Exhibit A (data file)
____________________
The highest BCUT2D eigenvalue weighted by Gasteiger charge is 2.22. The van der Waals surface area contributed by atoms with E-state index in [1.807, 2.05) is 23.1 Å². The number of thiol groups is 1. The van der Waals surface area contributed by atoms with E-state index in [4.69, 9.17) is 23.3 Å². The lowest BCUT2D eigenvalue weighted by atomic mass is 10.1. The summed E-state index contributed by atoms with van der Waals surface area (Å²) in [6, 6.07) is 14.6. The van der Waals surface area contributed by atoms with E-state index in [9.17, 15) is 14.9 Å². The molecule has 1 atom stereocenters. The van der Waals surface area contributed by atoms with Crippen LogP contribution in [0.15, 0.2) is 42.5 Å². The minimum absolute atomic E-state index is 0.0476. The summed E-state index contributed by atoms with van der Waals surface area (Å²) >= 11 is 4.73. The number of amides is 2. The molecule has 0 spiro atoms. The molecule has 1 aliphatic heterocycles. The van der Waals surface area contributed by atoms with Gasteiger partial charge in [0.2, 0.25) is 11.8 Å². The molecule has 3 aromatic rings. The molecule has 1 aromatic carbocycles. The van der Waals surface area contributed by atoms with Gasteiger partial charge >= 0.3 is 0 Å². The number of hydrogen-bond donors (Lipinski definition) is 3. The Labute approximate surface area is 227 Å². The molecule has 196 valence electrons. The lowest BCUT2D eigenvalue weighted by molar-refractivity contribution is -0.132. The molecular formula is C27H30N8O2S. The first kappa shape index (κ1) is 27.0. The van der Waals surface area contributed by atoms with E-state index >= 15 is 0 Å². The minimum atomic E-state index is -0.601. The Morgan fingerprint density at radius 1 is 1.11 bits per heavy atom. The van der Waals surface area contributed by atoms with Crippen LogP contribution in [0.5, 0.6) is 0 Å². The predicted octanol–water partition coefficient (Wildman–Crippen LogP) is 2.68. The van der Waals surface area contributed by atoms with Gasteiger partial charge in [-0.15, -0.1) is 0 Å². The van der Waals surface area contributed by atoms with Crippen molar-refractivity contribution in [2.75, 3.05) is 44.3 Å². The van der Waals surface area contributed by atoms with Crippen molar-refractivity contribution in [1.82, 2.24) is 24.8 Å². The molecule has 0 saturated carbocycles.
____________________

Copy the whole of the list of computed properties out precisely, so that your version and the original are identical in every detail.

The highest BCUT2D eigenvalue weighted by Gasteiger charge is 2.22. The van der Waals surface area contributed by atoms with E-state index in [1.807, 2.05) is 23.1 Å². The number of thiol groups is 1. The van der Waals surface area contributed by atoms with E-state index in [4.69, 9.17) is 23.3 Å². The lowest BCUT2D eigenvalue weighted by atomic mass is 10.1. The summed E-state index contributed by atoms with van der Waals surface area (Å²) in [6, 6.07) is 14.6. The van der Waals surface area contributed by atoms with E-state index in [9.17, 15) is 14.9 Å². The molecule has 1 atom stereocenters. The van der Waals surface area contributed by atoms with Crippen LogP contribution in [0.15, 0.2) is 42.5 Å². The minimum absolute atomic E-state index is 0.0476. The summed E-state index contributed by atoms with van der Waals surface area (Å²) >= 11 is 4.73. The number of amides is 2. The molecule has 0 spiro atoms. The molecule has 1 aliphatic heterocycles. The van der Waals surface area contributed by atoms with Gasteiger partial charge in [0.2, 0.25) is 11.8 Å². The molecule has 3 aromatic rings. The molecule has 1 aromatic carbocycles. The van der Waals surface area contributed by atoms with Gasteiger partial charge >= 0.3 is 0 Å². The number of hydrogen-bond donors (Lipinski definition) is 3. The Labute approximate surface area is 227 Å². The molecule has 196 valence electrons. The lowest BCUT2D eigenvalue weighted by molar-refractivity contribution is -0.132. The molecular formula is C27H30N8O2S. The first kappa shape index (κ1) is 27.0. The van der Waals surface area contributed by atoms with E-state index >= 15 is 0 Å². The minimum atomic E-state index is -0.601. The Morgan fingerprint density at radius 1 is 1.11 bits per heavy atom. The van der Waals surface area contributed by atoms with Crippen LogP contribution in [0.5, 0.6) is 0 Å². The predicted octanol–water partition coefficient (Wildman–Crippen LogP) is 2.68. The van der Waals surface area contributed by atoms with Gasteiger partial charge in [-0.15, -0.1) is 0 Å². The van der Waals surface area contributed by atoms with Crippen molar-refractivity contribution in [2.75, 3.05) is 44.3 Å². The van der Waals surface area contributed by atoms with Crippen molar-refractivity contribution in [1.82, 2.24) is 24.8 Å². The molecule has 0 saturated carbocycles.